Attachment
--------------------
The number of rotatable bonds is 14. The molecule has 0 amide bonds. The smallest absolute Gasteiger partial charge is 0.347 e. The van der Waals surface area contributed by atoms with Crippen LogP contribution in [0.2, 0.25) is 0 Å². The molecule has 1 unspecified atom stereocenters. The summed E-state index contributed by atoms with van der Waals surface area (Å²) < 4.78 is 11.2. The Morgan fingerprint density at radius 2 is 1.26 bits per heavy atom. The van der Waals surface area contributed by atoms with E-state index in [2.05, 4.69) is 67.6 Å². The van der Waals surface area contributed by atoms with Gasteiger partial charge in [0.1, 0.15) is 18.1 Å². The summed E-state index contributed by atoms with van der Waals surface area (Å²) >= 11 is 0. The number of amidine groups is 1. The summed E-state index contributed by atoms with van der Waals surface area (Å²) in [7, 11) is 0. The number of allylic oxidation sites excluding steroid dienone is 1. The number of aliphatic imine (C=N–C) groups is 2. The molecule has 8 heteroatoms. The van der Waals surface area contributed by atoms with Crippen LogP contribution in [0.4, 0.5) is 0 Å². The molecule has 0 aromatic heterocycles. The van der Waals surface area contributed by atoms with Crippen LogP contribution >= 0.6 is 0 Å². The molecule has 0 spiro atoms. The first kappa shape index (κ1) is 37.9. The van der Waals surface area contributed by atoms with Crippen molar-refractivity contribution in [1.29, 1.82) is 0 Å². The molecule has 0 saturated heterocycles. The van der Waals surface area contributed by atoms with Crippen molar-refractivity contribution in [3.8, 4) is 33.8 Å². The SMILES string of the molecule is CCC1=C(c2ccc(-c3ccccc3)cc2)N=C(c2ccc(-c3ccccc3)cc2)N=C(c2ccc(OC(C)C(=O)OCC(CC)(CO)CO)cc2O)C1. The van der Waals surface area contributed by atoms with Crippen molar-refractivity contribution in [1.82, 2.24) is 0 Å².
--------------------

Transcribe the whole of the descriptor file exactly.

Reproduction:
The number of rotatable bonds is 14. The molecule has 0 amide bonds. The smallest absolute Gasteiger partial charge is 0.347 e. The van der Waals surface area contributed by atoms with Crippen LogP contribution in [0.2, 0.25) is 0 Å². The molecule has 1 unspecified atom stereocenters. The summed E-state index contributed by atoms with van der Waals surface area (Å²) < 4.78 is 11.2. The Morgan fingerprint density at radius 2 is 1.26 bits per heavy atom. The van der Waals surface area contributed by atoms with E-state index in [2.05, 4.69) is 67.6 Å². The van der Waals surface area contributed by atoms with Gasteiger partial charge in [0.1, 0.15) is 18.1 Å². The summed E-state index contributed by atoms with van der Waals surface area (Å²) >= 11 is 0. The number of amidine groups is 1. The summed E-state index contributed by atoms with van der Waals surface area (Å²) in [7, 11) is 0. The number of allylic oxidation sites excluding steroid dienone is 1. The number of aliphatic imine (C=N–C) groups is 2. The molecule has 8 heteroatoms. The van der Waals surface area contributed by atoms with Crippen LogP contribution in [0.4, 0.5) is 0 Å². The molecule has 0 aromatic heterocycles. The van der Waals surface area contributed by atoms with Crippen LogP contribution >= 0.6 is 0 Å². The molecule has 0 spiro atoms. The first kappa shape index (κ1) is 37.9. The van der Waals surface area contributed by atoms with Crippen molar-refractivity contribution in [1.29, 1.82) is 0 Å². The molecule has 0 saturated heterocycles. The van der Waals surface area contributed by atoms with Crippen molar-refractivity contribution in [3.8, 4) is 33.8 Å². The SMILES string of the molecule is CCC1=C(c2ccc(-c3ccccc3)cc2)N=C(c2ccc(-c3ccccc3)cc2)N=C(c2ccc(OC(C)C(=O)OCC(CC)(CO)CO)cc2O)C1. The van der Waals surface area contributed by atoms with Crippen molar-refractivity contribution in [1.82, 2.24) is 0 Å².